A similar heady balm is provided by cricket to a huge majority of the public in a country where the distribution of wealth is so confined to a minuscule privileged layer, as seen rarely in other parts of the globe. Only, a better mix is being enacted out there in any stadium where matches of any form of the game are played.
Starved of opportunities to get rich honestly, Indians dive headlong into the world of vicarious glamour provided by cricket. And the rich, the powerful and the famous exploit the opportunity ruthlessly to the hilt. From the Royals to the Stars, gracing the game played at leisurely pace and a dreamy eyed spectator; the mutual complementation can't be more ideal.
The hoi polloi play out a dream and society's creamy layers further various unholy goals, all at the same time and centred on the same milk cow. Those sixes by a Sachin Tendulkar are thrilling but those who throng the stadium and those glued to the TV, more importantly get a sense of pleasure in imagining getting famous and noticed.
The present rut cricket is in, was waiting to happen. In a corrupt country like India; where there is abundant money, corruption is bound to creep in. And cricket is a very rich sports, in fact one of the richest in the world. The BCCI may have its own rules and a constitution, but it is the personal integrity of those who implement them which is a breeding ground for mismanagement and misappropriations.
I pity those millions who have been duped by those hooligans after having followed each and every ball of tournament after tournaments lasting six weeks as if dear life itself depends on leaving everything to watch it. Cricket, as it is in India, may not happen anywhere else. The estimated size of the betting on the just concluded IPL was a whopping 20,000 crore rupee. Cricket is big time money, top level glamour.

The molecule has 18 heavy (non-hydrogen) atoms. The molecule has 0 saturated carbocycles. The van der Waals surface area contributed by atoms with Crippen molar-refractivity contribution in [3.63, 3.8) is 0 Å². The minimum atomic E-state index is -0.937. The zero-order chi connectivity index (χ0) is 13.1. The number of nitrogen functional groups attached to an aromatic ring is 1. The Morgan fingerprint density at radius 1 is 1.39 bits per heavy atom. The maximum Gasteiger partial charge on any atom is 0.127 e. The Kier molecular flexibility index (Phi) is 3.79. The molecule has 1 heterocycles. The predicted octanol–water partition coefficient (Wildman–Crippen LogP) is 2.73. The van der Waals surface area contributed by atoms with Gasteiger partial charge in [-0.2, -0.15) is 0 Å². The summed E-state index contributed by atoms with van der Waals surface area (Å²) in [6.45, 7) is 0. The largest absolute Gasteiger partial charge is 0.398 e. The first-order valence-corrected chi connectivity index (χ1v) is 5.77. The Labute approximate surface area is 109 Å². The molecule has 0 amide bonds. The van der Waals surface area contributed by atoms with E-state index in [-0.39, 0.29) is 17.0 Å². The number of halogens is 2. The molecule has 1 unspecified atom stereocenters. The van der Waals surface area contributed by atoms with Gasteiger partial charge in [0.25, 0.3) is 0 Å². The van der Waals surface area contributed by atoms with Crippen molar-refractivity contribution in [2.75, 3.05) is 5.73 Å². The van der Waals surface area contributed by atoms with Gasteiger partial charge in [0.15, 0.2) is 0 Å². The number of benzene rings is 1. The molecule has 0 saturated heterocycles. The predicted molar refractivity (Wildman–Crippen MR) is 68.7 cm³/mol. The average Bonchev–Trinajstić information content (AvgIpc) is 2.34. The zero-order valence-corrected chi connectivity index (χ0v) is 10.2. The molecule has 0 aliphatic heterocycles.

That explains why so many ex-players of the game are associated with it years after retirement. The administrators, the commentators; all are highly paid, all get very powerful. Saying that they want to pay back something to the game is tantamount to asking people to make one an MLA or MP to serve the people. I have not heard of any non-profit cricket academy run by good ex-players.
And our politicians. Functionaries of cricket administration in India, be it the BCCI, the State bodies or bodies which run tournaments read like a who's who of mainstream Indian politics. Cricket is one common ground of convergence for them. In Parliament or Assemblies they will not cut across party lines for the common good of the people, but in ensuring their weighty presence in those bodies, they are one: Politicians.Most politicians in India wear Khadi, thereby supposedly declaring their respect and love for things Indian.
I have nothing against Khadi or Swadeshi, but I hate the hypocrisy of our Netas. First, what you wear doesn't make you patriotic; second, most of them throw those Khadis the moment they are out of public glare. If our politicians care so much for Swadeshi, why don't we see any political stalwarts in the running of Swadeshi games like Kabadi and Kho-Kho?
More skeletons are tumbling out of the closet. After the eye wash enacted by the BCCI chief N Srinivasan and his cronies in Chennai, fresh accusations are being levelled, this time against none other than the Indian captain, MS Dhoni. He is reportedly a 15% stake holder in a sports company which controls 4 other national level cricketers.
A captain who has a strong say in the selection of the national team taking 15% of the profit earned by the company on these 4 players! Can the brazen loot being carried out by these venal goons get any further?
I don't have any committed locus standi on this absurd imbroglio. But certainly got a lot of amusement in the steadfast, call it shameless, stand of that Srinivasan fellow in, at least for once, not giving way to the pressure exerted by our electronic 'mediacracy'; particularly by a certain bespectacled loud mouth of an anchor.
Srinivasan refused to resign un-conditionally: thereby saving the TV news viewers of a childish gloating by him and his channel of 'yet another victory' as if he has just rescued the nation from a certain disaster.
Yes, to me, the cricket fixation of us Indians is indeed a disaster. The persistently frequent scandals in Indian cricket and and the unabashed mad following is a loud reminder of what Socrates once said, "The people get the government they deserve".
* Maisnam Bomcha wrote this article for Hueiyen Lanpao (English Edition) as part of "Different People, Different Places, Different Times "
This article was posted on June 05, 2013